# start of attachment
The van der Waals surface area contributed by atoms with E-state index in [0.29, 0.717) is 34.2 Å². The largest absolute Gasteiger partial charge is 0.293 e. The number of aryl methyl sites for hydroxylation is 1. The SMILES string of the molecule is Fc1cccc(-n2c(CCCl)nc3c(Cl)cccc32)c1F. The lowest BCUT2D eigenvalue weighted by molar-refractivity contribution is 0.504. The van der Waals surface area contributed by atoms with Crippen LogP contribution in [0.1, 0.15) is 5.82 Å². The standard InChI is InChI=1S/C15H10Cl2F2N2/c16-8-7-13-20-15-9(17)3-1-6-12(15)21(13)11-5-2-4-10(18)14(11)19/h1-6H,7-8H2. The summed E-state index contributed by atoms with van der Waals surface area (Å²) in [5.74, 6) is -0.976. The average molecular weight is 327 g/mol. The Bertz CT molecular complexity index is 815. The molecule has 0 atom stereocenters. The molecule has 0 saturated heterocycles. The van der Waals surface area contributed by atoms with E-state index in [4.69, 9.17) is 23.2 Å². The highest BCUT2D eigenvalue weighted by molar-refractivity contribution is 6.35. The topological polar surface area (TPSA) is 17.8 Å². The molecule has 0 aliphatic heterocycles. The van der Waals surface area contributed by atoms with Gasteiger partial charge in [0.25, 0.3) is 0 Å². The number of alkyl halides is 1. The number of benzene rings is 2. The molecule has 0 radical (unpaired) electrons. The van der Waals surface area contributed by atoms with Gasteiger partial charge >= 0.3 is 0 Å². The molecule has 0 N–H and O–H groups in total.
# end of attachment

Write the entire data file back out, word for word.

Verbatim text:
The van der Waals surface area contributed by atoms with E-state index in [0.29, 0.717) is 34.2 Å². The largest absolute Gasteiger partial charge is 0.293 e. The number of aryl methyl sites for hydroxylation is 1. The SMILES string of the molecule is Fc1cccc(-n2c(CCCl)nc3c(Cl)cccc32)c1F. The lowest BCUT2D eigenvalue weighted by molar-refractivity contribution is 0.504. The van der Waals surface area contributed by atoms with Crippen LogP contribution in [0.1, 0.15) is 5.82 Å². The standard InChI is InChI=1S/C15H10Cl2F2N2/c16-8-7-13-20-15-9(17)3-1-6-12(15)21(13)11-5-2-4-10(18)14(11)19/h1-6H,7-8H2. The summed E-state index contributed by atoms with van der Waals surface area (Å²) in [5.74, 6) is -0.976. The average molecular weight is 327 g/mol. The Bertz CT molecular complexity index is 815. The molecule has 0 atom stereocenters. The molecule has 0 saturated heterocycles. The van der Waals surface area contributed by atoms with E-state index in [4.69, 9.17) is 23.2 Å². The highest BCUT2D eigenvalue weighted by molar-refractivity contribution is 6.35. The topological polar surface area (TPSA) is 17.8 Å². The molecule has 0 aliphatic heterocycles. The van der Waals surface area contributed by atoms with Gasteiger partial charge in [0.25, 0.3) is 0 Å². The number of alkyl halides is 1. The number of benzene rings is 2. The molecule has 0 radical (unpaired) electrons. The van der Waals surface area contributed by atoms with Gasteiger partial charge >= 0.3 is 0 Å². The molecule has 0 N–H and O–H groups in total.